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Stream Solutions: A Landowner's Guide

Stream Channel Straightening: Why it's a short-term solution

Stream

Living and farming along a stream can provide benefits, but usually not without a few challenges. Many landowners battle with flooding, stream bank erosion, field erosion, sedimentation and other crop production-related problems.

Looking for a quick fix, some landowners decide to straighten a stream channel. However, this costly solution is only temporary; in the long run it creates additional problems both upstream and downstream.

Channel straightening replaces a winding stream with a shorter, straighter channel. The new channel has a steeper slope because water makes the same elevation drop over a shorter distance. After straightening, the stream must adjust to these abrupt elevation changes. Water begins to flow faster, causing increased scour of the streambed and increased bank erosion. As erosion continues upstream, increasing amounts of soil are deposited downstream. As a result, streamside landowners are usually faced with more problems after the project than before they started.

Besides creating more problems, channel straightening is costly to the landowner, neighbors and local governments. Other low-cost, economically beneficial solutions are available that don't negatively impact your neighbors and will provide additional landowner benefits. Inside you'll learn more about these practical stream solutions that are good alternatives to channel straightening.

Stream Straightening Costs

The costs for stream straightening are relatively high, both from a monetary and a societal perspective. Clearing, excavation, and stabilization costs are the most obvious and easiest to estimate. However, there are also environmental costs related to stream straightening. Besides the immediate environmental damage due to habitat loss and downstream sedimentation due to construction, there are long-term adverse impacts such as increased water temperature from loss of shading, increased turbidity, increased erosion, and more difficult fish migration due to increased water velocities.

Adverse impacts to water quality from activities like stream straightening result in a requirement for the landowner to obtain a permit from the U.S. Army Corps of Engineers before beginning such a project. If the permit is approved, it will likely require the landowner to install a series of rock stabilization structures and/or riffle structures within the stream. Vegetative buffers and other mitigation measures may also be required by the permit. Each of these measures will add expense to the project. Costs of these projects range from about $7.50 to $30 per stream foot.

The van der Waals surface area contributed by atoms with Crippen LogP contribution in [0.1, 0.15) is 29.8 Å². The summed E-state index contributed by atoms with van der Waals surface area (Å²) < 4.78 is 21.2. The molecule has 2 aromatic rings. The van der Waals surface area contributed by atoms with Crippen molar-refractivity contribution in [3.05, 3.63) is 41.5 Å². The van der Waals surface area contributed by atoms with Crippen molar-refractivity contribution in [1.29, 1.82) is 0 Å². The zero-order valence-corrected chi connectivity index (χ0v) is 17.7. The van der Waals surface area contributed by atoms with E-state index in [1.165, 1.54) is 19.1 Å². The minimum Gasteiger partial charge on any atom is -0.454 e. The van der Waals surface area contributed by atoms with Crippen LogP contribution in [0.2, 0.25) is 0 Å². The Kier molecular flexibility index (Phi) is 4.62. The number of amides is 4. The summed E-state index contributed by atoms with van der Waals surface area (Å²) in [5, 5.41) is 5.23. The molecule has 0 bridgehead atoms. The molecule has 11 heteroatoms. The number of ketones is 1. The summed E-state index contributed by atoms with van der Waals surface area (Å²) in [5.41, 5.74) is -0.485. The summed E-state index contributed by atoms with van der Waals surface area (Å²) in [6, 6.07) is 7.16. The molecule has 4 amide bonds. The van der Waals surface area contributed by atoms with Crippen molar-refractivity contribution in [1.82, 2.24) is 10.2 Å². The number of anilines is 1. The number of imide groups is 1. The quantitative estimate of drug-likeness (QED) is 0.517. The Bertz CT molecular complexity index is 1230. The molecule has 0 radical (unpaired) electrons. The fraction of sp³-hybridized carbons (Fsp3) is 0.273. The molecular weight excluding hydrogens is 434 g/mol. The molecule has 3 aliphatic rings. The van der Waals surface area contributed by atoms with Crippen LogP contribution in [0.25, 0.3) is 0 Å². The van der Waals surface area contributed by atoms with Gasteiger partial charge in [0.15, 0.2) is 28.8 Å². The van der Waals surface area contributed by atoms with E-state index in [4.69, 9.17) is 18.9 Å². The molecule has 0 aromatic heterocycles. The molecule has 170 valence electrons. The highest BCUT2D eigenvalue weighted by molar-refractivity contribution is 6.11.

Stream Solution Alternatives

Not every stream problem is caused by the same situation. Landowners should carefully evaluate the source of their stream problems before selecting a management solution. Here are some solutions that may work well for your operation:

Reducing Sediment

Many stream problems are caused by sediment choking the stream channel or by runoff that's excessive for the channel's capacity. Soil conservation practices and stabilization structures will decrease sedimentation and reduce runoff. Visit your local Natural Resources Conservation Service (NRCS) office for more information about practices that may help restore the health of your stream.

Removing Problem Debris

Some streambank problems are caused when water is directed into the bank by debris lodged in the channel. Selectively removing debris can reduce erosion; however, exercise caution not to remove valuable fish habitat. Check with local officials for help.

Stabilizing Banks

When streambank erosion is not caused by obstructions, a structural approach may be needed. Bank protection measures such as placement of riprap or re-grading the bank and planting it to erosion-controlling vegetation can minimize the problem. It is important to note that an eroding streambank on a straightened stream can rarely be repaired cheaply.

Installing Vegetative Buffers

One of the most practical stream solutions is to install buffers of grass and trees along the streambank. These buffers help stabilize the streambanks, protect water quality, provide wildlife habitat and reduce flood damage. The buffers also can help straighten field boundaries, simplifying field operations.